The disaster relief organizations that changed the most were the group of new organizations that emerged after the 5.12 Earthquake. These groups included: Chinese Heart (中国心), IYouShe (爱有戏), Spirit Home (心家园), Lizhong (益众), Liduo (益多), Lekang (乐康), and Yitiangongyi (一天公益), among others. Many of these organizations were former volunteer groups that were established after graduating from the Non-profit Incubator (恩派) program. In the last five years or so, these groups also received various training and study opportunities. For instance, the Sichuan Academy (川道学苑)—launched in 2010 by the 5.12 Center with financial support from Oxfam—organizes an educational activity every month, with a total of 155 participating organizations and 549 participating individuals. During this time, these organizations succeeded in obtaining project funding and, by means of sheer persistence, achieved a level of organizational maturity. Spirit Home, for example, was originally a group of volunteers but, after graduating from NPI, they succeeded in obtaining two years of financial support from the Nokia Sunshine Home project. Two years later, they benefitted from the improvements to the public welfare environment.

When the Lushan earthquake hit on April 20, the first responders and participants all came from the new organizations founded after the 5.12 Earthquake, and almost none came from the older groups that originally sponsored the 512 Center. Organizations such as The Sichuan Shangming Social Development Research Center (尚明公益), Zhang Guoyuan’s (张国远) NGO Disaster Preparedness Center (NGO备灾中心), and other similar groups should all be regarded as new organizations established after the Wenchuan Earthquake.

An alliance of disaster relief NGOs was able to take shape in 2008 owing to the networks formed among participants from various organizations in the PCD’s Youth Trainee Program, which in turn led to the founding of the 5.12 Center. Originally, the PCD trainee project did not focus on disaster relief. Since participants relied on the network, however, participating organizations transcended typical professional boundaries. Leaders of the organizations developed closer ties, fostering trust and building foundations for cooperation, all of which facilitated seamless cooperation in the aftermath of the 5.12 Earthquake. After the 4.20 Lushan Earthquake, the “Chengdu Public Welfare Organization 420 United Rescue Operation” (成都公益组织420联合救援行动) was formed on a similar coalitional foundation.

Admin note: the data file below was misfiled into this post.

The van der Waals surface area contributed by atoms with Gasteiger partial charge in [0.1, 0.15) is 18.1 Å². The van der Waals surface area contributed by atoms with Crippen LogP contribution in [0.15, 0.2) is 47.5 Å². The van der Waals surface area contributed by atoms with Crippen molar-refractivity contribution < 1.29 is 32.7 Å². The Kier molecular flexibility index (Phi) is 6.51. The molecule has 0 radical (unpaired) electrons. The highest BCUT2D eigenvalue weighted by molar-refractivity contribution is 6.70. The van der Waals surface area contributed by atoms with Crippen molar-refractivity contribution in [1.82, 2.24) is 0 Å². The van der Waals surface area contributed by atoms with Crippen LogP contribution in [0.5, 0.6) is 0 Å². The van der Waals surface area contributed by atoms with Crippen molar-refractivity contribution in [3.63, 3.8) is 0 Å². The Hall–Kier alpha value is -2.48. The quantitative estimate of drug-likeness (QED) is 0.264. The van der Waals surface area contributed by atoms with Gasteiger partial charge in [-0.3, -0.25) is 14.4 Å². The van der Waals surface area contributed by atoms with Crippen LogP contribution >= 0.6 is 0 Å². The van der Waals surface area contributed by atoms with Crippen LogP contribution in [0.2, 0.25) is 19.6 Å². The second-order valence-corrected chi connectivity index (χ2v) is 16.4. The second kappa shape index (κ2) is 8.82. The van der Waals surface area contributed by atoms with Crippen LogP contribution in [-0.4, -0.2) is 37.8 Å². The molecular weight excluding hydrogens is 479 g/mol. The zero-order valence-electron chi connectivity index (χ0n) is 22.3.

How much of an impact has the 5.12 Earthquake had on public welfare organizations in Sichuan? In reality, it did not radically change the conditions under which they exist. Generally speaking, the situation for post-disaster reconstruction NGOs is quite difficult. The standard amount of financial support provided by foundations at the time was around RMB 1500 per month to pay for staff costs, which barely allowed disaster relief NGOs to cover their expenses. The circumstances of the 4.20 Lushan earthquake have been much better. For instance, the Tencent Foundation (腾讯基金会) invested a RMB 500,000 project in one village. In addition, the Narada Foundation had projects valued at RMB 300,000, with which NGOs could also combine other funding sources. In comparison, during the reconstruction efforts following the 5.12 Earthquake, a single project by The China Foundation for Poverty Alleviation was only valued at RMB 100,000, or RMB 200,000 at most.

When foundations decide which disaster relief NGOs to support, it is important to not merely consider a group’s immediate needs, but also their long-term prospects. A foundation should only support a program or service if it is capable of training a wider group of organizations. After the Wenchuan earthquake, the foundations offering financial support mainly supported individual projects, which only provided material goods and services to the disaster area, without giving any thought to an organization’s development. If organizational development is not supported, then who will go and work on the projects? In the Lushan earthquake’s case Narada Foundation provided financial support to disaster relief organizations from the beginning, and only with this support were those organizations able to carry out relief efforts. In recent years, the five big foundations—Narada Foundation, Tencent Foundation, China Youth Development Foundation (青基会), The Foundation for Poverty Alleviation, and the One Foundation (壹基金)—have changed their outlooks on providing support and their viewpoint is clear: if you want to support an organization, then that organization needs to be capable of integrating with the community and have long-term potential.

As for whether or not all NGOs need to go to the disaster area, this should be decided based on a group’s strengths and circumstances. Some organizations are more suited to having a stationary post (such as social worker organizations), whereas others are more suited to providing on-site provisional services (such as specialist organizations). For example, the NGO Disaster Preparedness Center clearly understands that if they do not occupy a stationary post, then they must undergo emergency response and disaster prevention education before entering a disaster area. For other organizations, they go to disaster areas because they have the resources and there is a demand for their services. They can broaden the scope of services offered on-site and train their members.

In Brief

The author analyzes the changes in NGO relief efforts between the Wenchuan Earthquake in 2008 and the Lushan earthquake in 2013.